Henrik Fisker Leaves Fisker Automotive

By · March 13, 2013

Henrik Fisker founded Fisker in 2007 but left today after "several major disagreements" with management.

Henrik Fisker resigned from Fisker Automotive today, citing “several major disagreements” with executive management over “business strategy.” Fisker’s resignation, effective immediately, comes as the carmaker he founded back in 2007 is engaged in negotiations with a pair of Chinese automakers to sell a controlling stake in the company in an effort to raise enough capital to build its second vehicle, the Atlantic, and resume production of the Fisker Karma.

“The Company recognizes and thanks Mr. Fisker for his service and many contributions,” the carmaker said today a statement to the press. “The Company has a strong and experienced management team and its strategy has not changed. Mr. Fisker's departure is not expected to impact the Company's pursuit of strategic partnerships and financing to support Fisker Automotive's continued progress as a pioneer of low-emission hybrid electric powertrain technology.”

Fisker’s departure is just the latest in a series of shake-ups aimed at delivering the company from a period that has seen its operations and vehicle development stalled by setbacks ranging from the Department of Energy’s decision to freeze the remainder of a $528.7 billion loan, to the bankruptcy of its battery supplier, A123.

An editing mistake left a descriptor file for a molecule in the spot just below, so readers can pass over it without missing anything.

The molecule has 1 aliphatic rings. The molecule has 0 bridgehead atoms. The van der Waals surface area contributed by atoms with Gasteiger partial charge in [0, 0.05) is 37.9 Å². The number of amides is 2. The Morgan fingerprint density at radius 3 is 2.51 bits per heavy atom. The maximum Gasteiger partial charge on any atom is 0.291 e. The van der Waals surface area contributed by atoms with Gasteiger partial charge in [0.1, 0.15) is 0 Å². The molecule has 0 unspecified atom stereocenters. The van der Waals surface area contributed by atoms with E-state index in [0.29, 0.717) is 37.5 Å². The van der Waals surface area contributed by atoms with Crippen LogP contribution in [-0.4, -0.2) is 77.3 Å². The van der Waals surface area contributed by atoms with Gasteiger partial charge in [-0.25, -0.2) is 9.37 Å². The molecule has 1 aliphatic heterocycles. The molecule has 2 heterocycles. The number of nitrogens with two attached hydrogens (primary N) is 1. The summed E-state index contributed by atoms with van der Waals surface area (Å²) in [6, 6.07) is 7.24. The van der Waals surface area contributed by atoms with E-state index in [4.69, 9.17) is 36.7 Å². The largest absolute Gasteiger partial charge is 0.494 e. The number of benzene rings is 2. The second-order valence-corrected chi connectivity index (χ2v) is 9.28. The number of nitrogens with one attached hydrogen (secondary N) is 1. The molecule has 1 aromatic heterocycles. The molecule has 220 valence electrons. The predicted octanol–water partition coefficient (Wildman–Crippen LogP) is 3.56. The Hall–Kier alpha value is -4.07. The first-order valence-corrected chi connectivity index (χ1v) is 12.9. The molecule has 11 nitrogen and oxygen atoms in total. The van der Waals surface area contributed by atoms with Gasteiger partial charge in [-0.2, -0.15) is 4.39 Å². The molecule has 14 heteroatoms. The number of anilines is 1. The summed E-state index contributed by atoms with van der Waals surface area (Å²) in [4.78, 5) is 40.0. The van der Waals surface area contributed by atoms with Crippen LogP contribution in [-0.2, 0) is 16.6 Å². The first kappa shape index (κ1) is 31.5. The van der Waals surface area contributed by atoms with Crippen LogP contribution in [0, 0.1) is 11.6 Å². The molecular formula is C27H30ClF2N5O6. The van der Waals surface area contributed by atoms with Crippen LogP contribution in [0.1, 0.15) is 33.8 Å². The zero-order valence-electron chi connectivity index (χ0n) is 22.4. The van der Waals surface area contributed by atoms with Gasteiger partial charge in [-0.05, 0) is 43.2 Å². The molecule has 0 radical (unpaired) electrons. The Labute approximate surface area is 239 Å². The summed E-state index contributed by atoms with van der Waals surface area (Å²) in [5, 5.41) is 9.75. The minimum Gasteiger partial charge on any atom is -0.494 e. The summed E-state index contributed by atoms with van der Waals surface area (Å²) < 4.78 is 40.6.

Fisker stepped down as CEO of the carmaker in 2012 to take on the role of executive chairman, which saw him acting as a brand ambassador and retaining involvement the design of future vehicles. He was replaced by former Chrysler CEO Tom LaSorda, who acted on an interim basis before being supplanted by former GM electric vehicle director Tony Posawatz.

Recently, Reuters reported that Fisker Automotive had received bids of between $200-$300 million from Chinese carmakers Geely Holding Group and Dongfeng Motor Group. Posawatz told Automotive News this morning that Fisker is “in the midst of some serious negotiating” regarding the bids.

Four years ago, Mr. Fisker, Shai Agassi and Elon Musk stood as a trio of charismatic visionaries who were successful in raising billions of dollars in capital for their respective electric vehicle startups. Today, only Musk remains at the head of the company he helped build alongside Martin Eberhard.

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